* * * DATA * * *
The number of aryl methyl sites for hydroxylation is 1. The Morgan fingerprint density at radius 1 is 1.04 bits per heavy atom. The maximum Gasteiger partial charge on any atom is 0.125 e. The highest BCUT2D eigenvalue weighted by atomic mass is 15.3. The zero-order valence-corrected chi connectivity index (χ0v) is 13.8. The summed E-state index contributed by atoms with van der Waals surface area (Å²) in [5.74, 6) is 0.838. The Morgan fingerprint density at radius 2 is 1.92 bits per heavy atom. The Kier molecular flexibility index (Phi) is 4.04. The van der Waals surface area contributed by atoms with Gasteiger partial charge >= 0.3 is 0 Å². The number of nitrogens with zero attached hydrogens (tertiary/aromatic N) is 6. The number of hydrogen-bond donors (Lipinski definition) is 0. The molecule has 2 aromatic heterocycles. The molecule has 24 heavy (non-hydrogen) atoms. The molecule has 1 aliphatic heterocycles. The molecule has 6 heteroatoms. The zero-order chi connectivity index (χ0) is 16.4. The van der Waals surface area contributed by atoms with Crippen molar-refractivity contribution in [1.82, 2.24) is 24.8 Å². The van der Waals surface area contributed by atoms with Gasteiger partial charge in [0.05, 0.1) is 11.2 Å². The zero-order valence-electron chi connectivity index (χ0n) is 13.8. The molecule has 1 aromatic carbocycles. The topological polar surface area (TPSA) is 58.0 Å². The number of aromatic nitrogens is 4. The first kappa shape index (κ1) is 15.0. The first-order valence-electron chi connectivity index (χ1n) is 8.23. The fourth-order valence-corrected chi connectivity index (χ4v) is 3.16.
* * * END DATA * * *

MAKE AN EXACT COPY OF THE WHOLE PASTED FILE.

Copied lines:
The number of aryl methyl sites for hydroxylation is 1. The Morgan fingerprint density at radius 1 is 1.04 bits per heavy atom. The maximum Gasteiger partial charge on any atom is 0.125 e. The highest BCUT2D eigenvalue weighted by atomic mass is 15.3. The zero-order valence-corrected chi connectivity index (χ0v) is 13.8. The summed E-state index contributed by atoms with van der Waals surface area (Å²) in [5.74, 6) is 0.838. The Morgan fingerprint density at radius 2 is 1.92 bits per heavy atom. The Kier molecular flexibility index (Phi) is 4.04. The van der Waals surface area contributed by atoms with Gasteiger partial charge >= 0.3 is 0 Å². The number of nitrogens with zero attached hydrogens (tertiary/aromatic N) is 6. The number of hydrogen-bond donors (Lipinski definition) is 0. The molecule has 2 aromatic heterocycles. The molecule has 24 heavy (non-hydrogen) atoms. The molecule has 1 aliphatic heterocycles. The molecule has 6 heteroatoms. The zero-order chi connectivity index (χ0) is 16.4. The van der Waals surface area contributed by atoms with Crippen molar-refractivity contribution in [1.82, 2.24) is 24.8 Å². The van der Waals surface area contributed by atoms with Gasteiger partial charge in [0.05, 0.1) is 11.2 Å². The zero-order valence-electron chi connectivity index (χ0n) is 13.8. The molecule has 1 aromatic carbocycles. The topological polar surface area (TPSA) is 58.0 Å². The number of aromatic nitrogens is 4. The first kappa shape index (κ1) is 15.0. The first-order valence-electron chi connectivity index (χ1n) is 8.23. The fourth-order valence-corrected chi connectivity index (χ4v) is 3.16.